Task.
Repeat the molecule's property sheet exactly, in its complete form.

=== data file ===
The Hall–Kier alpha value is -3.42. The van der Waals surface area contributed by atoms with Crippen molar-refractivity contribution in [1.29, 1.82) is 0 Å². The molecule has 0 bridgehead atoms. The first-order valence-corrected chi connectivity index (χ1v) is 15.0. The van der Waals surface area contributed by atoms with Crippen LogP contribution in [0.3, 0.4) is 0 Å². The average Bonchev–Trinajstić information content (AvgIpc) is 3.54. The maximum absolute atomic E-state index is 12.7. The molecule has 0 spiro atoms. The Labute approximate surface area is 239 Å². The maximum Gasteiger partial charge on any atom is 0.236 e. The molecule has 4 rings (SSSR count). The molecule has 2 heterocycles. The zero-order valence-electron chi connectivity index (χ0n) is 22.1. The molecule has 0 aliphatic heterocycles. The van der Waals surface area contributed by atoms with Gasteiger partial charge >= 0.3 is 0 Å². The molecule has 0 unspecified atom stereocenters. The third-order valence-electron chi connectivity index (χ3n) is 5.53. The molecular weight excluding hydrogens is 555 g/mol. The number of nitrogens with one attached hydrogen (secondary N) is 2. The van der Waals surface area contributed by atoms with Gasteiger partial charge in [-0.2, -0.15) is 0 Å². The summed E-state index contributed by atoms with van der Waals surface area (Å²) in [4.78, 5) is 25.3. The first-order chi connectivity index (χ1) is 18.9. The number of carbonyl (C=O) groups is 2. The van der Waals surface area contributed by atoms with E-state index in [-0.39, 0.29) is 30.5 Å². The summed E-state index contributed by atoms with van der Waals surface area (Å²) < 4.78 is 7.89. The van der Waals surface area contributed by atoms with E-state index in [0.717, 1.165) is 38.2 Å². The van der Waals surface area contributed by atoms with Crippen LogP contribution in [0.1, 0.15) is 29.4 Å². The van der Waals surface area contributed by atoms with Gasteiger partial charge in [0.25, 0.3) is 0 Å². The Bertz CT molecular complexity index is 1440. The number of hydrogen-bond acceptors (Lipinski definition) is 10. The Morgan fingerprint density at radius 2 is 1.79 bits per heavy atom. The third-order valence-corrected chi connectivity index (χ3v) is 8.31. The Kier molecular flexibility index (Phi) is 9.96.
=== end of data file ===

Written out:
The Hall–Kier alpha value is -3.42. The van der Waals surface area contributed by atoms with Crippen molar-refractivity contribution in [1.29, 1.82) is 0 Å². The molecule has 0 bridgehead atoms. The first-order valence-corrected chi connectivity index (χ1v) is 15.0. The van der Waals surface area contributed by atoms with Crippen LogP contribution in [0.3, 0.4) is 0 Å². The average Bonchev–Trinajstić information content (AvgIpc) is 3.54. The maximum absolute atomic E-state index is 12.7. The molecule has 0 spiro atoms. The Labute approximate surface area is 239 Å². The maximum Gasteiger partial charge on any atom is 0.236 e. The molecule has 4 rings (SSSR count). The molecule has 2 heterocycles. The zero-order valence-electron chi connectivity index (χ0n) is 22.1. The molecule has 0 aliphatic heterocycles. The van der Waals surface area contributed by atoms with Gasteiger partial charge >= 0.3 is 0 Å². The molecule has 0 unspecified atom stereocenters. The third-order valence-electron chi connectivity index (χ3n) is 5.53. The molecular weight excluding hydrogens is 555 g/mol. The number of nitrogens with one attached hydrogen (secondary N) is 2. The van der Waals surface area contributed by atoms with Gasteiger partial charge in [-0.2, -0.15) is 0 Å². The summed E-state index contributed by atoms with van der Waals surface area (Å²) in [4.78, 5) is 25.3. The first-order chi connectivity index (χ1) is 18.9. The number of carbonyl (C=O) groups is 2. The van der Waals surface area contributed by atoms with E-state index in [-0.39, 0.29) is 30.5 Å². The summed E-state index contributed by atoms with van der Waals surface area (Å²) < 4.78 is 7.89. The van der Waals surface area contributed by atoms with E-state index in [0.717, 1.165) is 38.2 Å². The van der Waals surface area contributed by atoms with Crippen LogP contribution in [0.1, 0.15) is 29.4 Å². The van der Waals surface area contributed by atoms with Gasteiger partial charge in [0.25, 0.3) is 0 Å². The Bertz CT molecular complexity index is 1440. The number of hydrogen-bond acceptors (Lipinski definition) is 10. The Morgan fingerprint density at radius 2 is 1.79 bits per heavy atom. The third-order valence-corrected chi connectivity index (χ3v) is 8.31. The Kier molecular flexibility index (Phi) is 9.96.